Delegating Control: Challenges to Autonomy – Why Fuel Efficiency Measures Are Resisted

Occupational groups deemed ‘professions’ are characterised as being of high status, having significant responsibilities associated with their work and having high levels of autonomy in how they do their work. It is widely understood that the loss of autonomy undermines self-esteem and, hence, is a stressor. In this section, I want to consider autonomy from Hodson’s perspective. Delegation of authority, as discussed earlier, is an essential requirement in all organisations. What Hodson suggested was that having delegated responsibility to an individual, management must be careful when questioning the subsequent judgement of that individual. Delegation implies trust whereas a constant questioning of decisions suggests the opposite. A classic example would be the use of the commander’s discretion to extend the duty period in order to finish a task. Company procedures state that, as the name implies, discretion is for the commander of the aircraft to apply based on an assessment of operational need and crew capability. It is not unknown for a commander to choose not to operate into discretion for perfectly legitimate reasons only to have the decision challenged. Equally, the industry has emphasised the importance of discontinuing the approach and initiating a ‘go around’ if the criteria for a safe landing are not met. A ‘go around’ and the subsequent additional flight time to repeat the approach is a cost, in terms of fuel, and possibly a source of inconvenience to passengers. Although the situation is changing, it is still possible to find situations where a company may advocate the safest approach but are clearly unhappy if a pilot complies with the requirement. In the previous section, we looked at employee absenteeism, and I said that one reason for being absent is ill health. In Chapter 4, we looked at fatigue, and most airlines have a procedure for reporting unfit for duty if the pilot considers themselves to be too fatigued. In a 2018 study, the Australian Transportation Safety Board (ATSB, 2019) surveyed 625 pilots about their experiences of fatigue and perceptions of the culture in their organisations. Of this sample, 277 pilots reported that they had removed themselves from duty in the previous 12 months because of fatigue. Even though they had used the extant company process, 57.1% claimed that their action had left a negative impression with the management. These contradictions between the espoused positions and enacted realities generate resistance behaviours. Hodson observed that workers create independent meaning systems and develop their views of processes and how' they should be conducted. In short, people start to ‘do their own thing’. They take pride in finding solutions to problems despite what the company wants. Fuel efficiency is an area where we can see these forces at work.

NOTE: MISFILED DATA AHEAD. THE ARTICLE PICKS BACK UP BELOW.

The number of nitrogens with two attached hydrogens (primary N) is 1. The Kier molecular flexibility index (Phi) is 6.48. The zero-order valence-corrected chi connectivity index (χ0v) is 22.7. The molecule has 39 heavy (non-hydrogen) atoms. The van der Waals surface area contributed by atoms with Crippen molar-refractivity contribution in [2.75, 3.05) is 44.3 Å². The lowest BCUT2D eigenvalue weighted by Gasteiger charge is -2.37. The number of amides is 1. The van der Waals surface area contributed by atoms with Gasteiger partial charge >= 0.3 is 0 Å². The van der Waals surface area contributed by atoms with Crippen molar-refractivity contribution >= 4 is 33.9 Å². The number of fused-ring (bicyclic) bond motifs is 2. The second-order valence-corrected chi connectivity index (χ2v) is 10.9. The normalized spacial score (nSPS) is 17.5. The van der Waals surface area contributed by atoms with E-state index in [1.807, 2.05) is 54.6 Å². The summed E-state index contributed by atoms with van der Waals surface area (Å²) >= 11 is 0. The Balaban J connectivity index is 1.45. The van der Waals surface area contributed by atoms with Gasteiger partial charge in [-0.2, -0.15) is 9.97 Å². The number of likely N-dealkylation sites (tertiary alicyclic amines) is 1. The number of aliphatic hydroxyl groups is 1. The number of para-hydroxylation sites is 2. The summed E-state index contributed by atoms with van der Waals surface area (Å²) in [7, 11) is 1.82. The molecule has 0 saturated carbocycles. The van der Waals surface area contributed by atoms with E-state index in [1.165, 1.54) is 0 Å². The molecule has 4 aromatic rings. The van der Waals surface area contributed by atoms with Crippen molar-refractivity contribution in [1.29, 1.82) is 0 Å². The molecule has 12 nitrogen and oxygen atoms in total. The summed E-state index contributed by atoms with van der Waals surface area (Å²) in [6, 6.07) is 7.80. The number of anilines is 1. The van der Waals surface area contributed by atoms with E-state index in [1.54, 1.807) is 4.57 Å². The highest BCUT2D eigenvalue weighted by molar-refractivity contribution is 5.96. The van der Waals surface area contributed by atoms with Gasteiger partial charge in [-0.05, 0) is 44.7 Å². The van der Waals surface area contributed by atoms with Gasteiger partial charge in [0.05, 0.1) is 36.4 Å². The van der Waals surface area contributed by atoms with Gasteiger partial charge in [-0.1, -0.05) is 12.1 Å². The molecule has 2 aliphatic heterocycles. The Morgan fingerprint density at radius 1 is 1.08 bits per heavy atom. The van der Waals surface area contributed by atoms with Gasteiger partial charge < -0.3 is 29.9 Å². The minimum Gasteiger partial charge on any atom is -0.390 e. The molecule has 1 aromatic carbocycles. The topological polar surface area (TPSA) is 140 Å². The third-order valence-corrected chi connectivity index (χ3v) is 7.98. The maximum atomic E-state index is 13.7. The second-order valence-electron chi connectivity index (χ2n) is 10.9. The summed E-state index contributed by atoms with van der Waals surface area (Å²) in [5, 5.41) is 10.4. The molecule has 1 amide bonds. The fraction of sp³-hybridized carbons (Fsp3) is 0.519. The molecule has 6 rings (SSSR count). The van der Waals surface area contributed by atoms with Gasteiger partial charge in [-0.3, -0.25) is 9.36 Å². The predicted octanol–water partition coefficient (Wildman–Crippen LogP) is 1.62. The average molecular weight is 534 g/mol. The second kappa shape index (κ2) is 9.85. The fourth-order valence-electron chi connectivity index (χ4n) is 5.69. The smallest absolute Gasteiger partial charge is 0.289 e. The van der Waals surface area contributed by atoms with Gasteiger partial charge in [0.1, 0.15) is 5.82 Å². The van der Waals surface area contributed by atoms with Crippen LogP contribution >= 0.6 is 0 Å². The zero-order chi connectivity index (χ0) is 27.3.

Fuel costs comprised 23.5% of airline operating costs in 2018 (IATA). Of course, fuel costs are linked to the price of oil, which reflects both production output and global security issues. Fuel efficiency addresses the issue of economic reward, but one component of efficiency is the performance of the crew, a potential risk. In terms of challenges to autonomy, the commander is responsible for the final fuel uplift decision. Airlines use sophisticated programmes to calculate fuel requirements and policies usually state that if a commander takes the fuel suggested by the flight plan then the company accepts responsibility for any fuel-related outcomes. However, commanders retain the right to adjust the fuel taken. Most airlines have tools for monitoring fuel uplifts by individual pilots, and many have mechanisms for feeding back to pilots where uplift is considered excessive. Pilots can affect fuel efficiency by adopting specific procedures and through the general operation of the aircraft. In part, the willingness to adopt fuel efficiency measures reflects aspects of pilots’ morale and attitudes towards the company.